Before we close this very first newsletter of 2024, I would like to remember Blake Hounshell, our irrepressible and brilliant colleague who last helmed this newsletter and died last year at the age of 44. We miss him very much, and know he would have been as riveted by this campaign as we are.

With that, dear readers, I invite you to join us on this journey. Get ready: It’s gonna be a rocky ride.


White evangelical Christian voters have lined up behind Republican candidates for decades. But evangelicals are not exactly who they used to be.

Today, being evangelical is often used to describe a cultural and political identity: one in which Christians are considered a persecuted minority, traditional institutions are viewed skeptically and Donald Trump looms large.

“Politics has become the master identity,” said Ryan Burge, an associate professor of political science at Eastern Illinois University and a Baptist pastor. “Everything else lines up behind partisanship.”

The Republican caucuses in Iowa will be a test of how fully Trump continues to own that identity. Among his rivals, Ron DeSantis has invested most heavily in courting Iowa evangelicals, securing the support of prominent leaders and emphasizing his hard-line bona fides on abortion. In early December, Trump had a 25-point lead over DeSantis among evangelical voters, according to a Des Moines Register/NBC News/Mediacom Iowa Poll.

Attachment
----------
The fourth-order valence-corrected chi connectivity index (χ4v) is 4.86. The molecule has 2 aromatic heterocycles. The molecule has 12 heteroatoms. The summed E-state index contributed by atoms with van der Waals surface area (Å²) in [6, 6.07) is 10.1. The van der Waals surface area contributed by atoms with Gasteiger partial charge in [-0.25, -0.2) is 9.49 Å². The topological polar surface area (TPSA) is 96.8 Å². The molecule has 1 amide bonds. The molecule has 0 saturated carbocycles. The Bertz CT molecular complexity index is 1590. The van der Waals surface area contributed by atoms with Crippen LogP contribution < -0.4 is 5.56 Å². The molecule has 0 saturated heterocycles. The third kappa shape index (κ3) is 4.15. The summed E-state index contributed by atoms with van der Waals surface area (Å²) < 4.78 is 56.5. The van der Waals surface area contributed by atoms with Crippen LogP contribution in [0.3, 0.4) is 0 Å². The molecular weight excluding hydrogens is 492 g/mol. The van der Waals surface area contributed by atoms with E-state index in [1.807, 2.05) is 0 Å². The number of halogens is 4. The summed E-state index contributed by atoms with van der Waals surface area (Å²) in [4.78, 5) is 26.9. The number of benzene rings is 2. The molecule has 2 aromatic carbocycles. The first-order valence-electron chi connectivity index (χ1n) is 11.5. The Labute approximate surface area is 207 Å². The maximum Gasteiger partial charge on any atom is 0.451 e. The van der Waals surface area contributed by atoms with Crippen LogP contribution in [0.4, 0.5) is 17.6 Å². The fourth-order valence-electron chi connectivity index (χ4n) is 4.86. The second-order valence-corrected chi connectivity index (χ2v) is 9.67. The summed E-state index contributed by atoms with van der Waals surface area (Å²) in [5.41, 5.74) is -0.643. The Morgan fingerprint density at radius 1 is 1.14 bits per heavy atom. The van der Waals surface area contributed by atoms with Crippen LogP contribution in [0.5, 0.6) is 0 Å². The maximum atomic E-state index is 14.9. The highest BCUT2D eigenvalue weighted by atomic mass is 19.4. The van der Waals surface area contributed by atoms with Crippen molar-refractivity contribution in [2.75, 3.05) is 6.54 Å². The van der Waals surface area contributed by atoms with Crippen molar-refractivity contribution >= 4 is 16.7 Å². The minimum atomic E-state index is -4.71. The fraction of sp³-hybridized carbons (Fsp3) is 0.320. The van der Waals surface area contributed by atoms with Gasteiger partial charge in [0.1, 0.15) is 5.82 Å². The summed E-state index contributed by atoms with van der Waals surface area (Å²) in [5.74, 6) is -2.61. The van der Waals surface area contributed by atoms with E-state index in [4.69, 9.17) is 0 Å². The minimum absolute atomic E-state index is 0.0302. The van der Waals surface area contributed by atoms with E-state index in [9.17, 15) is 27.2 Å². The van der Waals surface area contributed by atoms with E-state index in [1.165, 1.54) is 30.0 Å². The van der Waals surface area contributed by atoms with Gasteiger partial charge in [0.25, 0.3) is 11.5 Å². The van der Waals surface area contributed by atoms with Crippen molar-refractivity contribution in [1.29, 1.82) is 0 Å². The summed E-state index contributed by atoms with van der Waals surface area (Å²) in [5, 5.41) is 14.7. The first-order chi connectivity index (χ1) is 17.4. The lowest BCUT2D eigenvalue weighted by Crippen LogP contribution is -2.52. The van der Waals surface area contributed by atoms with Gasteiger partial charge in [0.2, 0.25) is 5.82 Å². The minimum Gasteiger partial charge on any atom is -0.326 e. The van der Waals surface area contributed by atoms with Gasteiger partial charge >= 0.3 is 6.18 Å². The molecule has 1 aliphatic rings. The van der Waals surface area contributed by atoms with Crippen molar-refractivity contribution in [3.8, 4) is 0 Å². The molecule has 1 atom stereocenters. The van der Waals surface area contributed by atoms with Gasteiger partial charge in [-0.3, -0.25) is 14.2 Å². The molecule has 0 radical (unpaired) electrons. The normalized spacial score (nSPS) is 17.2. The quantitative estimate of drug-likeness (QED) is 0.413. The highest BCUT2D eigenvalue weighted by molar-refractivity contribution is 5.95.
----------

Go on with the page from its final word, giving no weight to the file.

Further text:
Karen Johnson identifies as an evangelical Christian, but doesn’t believe going to church is necessary. “I have my own little thing with the Lord,” she says.

Johnson’s thing includes podcasts and YouTube channels that discuss politics and “what’s going on in the world” from a right-wing, and sometimes Christian, worldview. No one plays a more central role in her perspective than Trump. She believes he can defeat the Democrats who, she is certain, are destroying the country.

“Trump is our David and our Goliath,” Johnson said recently as she waited outside a hotel in eastern Iowa to hear the former president speak. — Ruth Graham and Charles Homans

Read the full story here.

Shutdown watch: The far right balks as Congress begins a push to enact a spending deal.

Protests: Demonstrators interrupted Biden’s South Carolina speech.


Our team is answering your questions about this presidential election year. No question is too big, small or basic, so ask away by filling out this form. We may feature your question in an upcoming newsletter.